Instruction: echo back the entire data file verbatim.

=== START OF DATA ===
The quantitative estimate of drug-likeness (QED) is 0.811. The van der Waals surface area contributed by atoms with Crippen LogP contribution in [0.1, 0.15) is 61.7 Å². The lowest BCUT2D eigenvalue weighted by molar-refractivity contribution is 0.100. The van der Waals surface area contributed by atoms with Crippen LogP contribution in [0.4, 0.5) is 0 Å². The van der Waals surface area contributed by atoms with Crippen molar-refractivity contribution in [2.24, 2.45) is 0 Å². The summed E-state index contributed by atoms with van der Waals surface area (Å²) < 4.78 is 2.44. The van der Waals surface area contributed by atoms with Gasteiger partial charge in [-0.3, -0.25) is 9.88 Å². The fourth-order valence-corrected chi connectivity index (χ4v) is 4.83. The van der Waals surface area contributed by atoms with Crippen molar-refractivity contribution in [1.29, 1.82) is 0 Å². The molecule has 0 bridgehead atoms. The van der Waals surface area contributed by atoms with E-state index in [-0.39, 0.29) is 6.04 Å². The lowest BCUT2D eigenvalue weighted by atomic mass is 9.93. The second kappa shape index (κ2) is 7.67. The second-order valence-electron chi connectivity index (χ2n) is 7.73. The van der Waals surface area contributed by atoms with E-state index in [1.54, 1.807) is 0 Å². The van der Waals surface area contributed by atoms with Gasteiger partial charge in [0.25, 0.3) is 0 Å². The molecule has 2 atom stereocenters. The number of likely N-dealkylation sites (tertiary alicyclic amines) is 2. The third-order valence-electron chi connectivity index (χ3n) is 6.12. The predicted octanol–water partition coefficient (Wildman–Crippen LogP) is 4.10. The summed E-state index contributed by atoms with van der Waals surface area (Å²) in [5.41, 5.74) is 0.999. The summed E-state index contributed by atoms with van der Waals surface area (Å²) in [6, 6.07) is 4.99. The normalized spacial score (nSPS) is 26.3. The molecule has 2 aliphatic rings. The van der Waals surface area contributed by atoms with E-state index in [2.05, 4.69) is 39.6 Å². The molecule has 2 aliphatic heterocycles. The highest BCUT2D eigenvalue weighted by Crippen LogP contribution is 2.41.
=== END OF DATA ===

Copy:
The quantitative estimate of drug-likeness (QED) is 0.811. The van der Waals surface area contributed by atoms with Crippen LogP contribution in [0.1, 0.15) is 61.7 Å². The lowest BCUT2D eigenvalue weighted by molar-refractivity contribution is 0.100. The van der Waals surface area contributed by atoms with Crippen LogP contribution in [0.4, 0.5) is 0 Å². The van der Waals surface area contributed by atoms with Crippen molar-refractivity contribution in [2.24, 2.45) is 0 Å². The summed E-state index contributed by atoms with van der Waals surface area (Å²) < 4.78 is 2.44. The van der Waals surface area contributed by atoms with Gasteiger partial charge in [-0.3, -0.25) is 9.88 Å². The fourth-order valence-corrected chi connectivity index (χ4v) is 4.83. The van der Waals surface area contributed by atoms with Crippen molar-refractivity contribution in [1.29, 1.82) is 0 Å². The molecule has 0 bridgehead atoms. The van der Waals surface area contributed by atoms with E-state index in [-0.39, 0.29) is 6.04 Å². The lowest BCUT2D eigenvalue weighted by atomic mass is 9.93. The second kappa shape index (κ2) is 7.67. The second-order valence-electron chi connectivity index (χ2n) is 7.73. The van der Waals surface area contributed by atoms with E-state index in [1.54, 1.807) is 0 Å². The van der Waals surface area contributed by atoms with Gasteiger partial charge in [0.25, 0.3) is 0 Å². The molecule has 2 atom stereocenters. The number of likely N-dealkylation sites (tertiary alicyclic amines) is 2. The third-order valence-electron chi connectivity index (χ3n) is 6.12. The predicted octanol–water partition coefficient (Wildman–Crippen LogP) is 4.10. The summed E-state index contributed by atoms with van der Waals surface area (Å²) in [5.41, 5.74) is 0.999. The summed E-state index contributed by atoms with van der Waals surface area (Å²) in [6, 6.07) is 4.99. The normalized spacial score (nSPS) is 26.3. The molecule has 2 aliphatic rings. The van der Waals surface area contributed by atoms with E-state index in [2.05, 4.69) is 39.6 Å². The molecule has 2 aliphatic heterocycles. The highest BCUT2D eigenvalue weighted by Crippen LogP contribution is 2.41.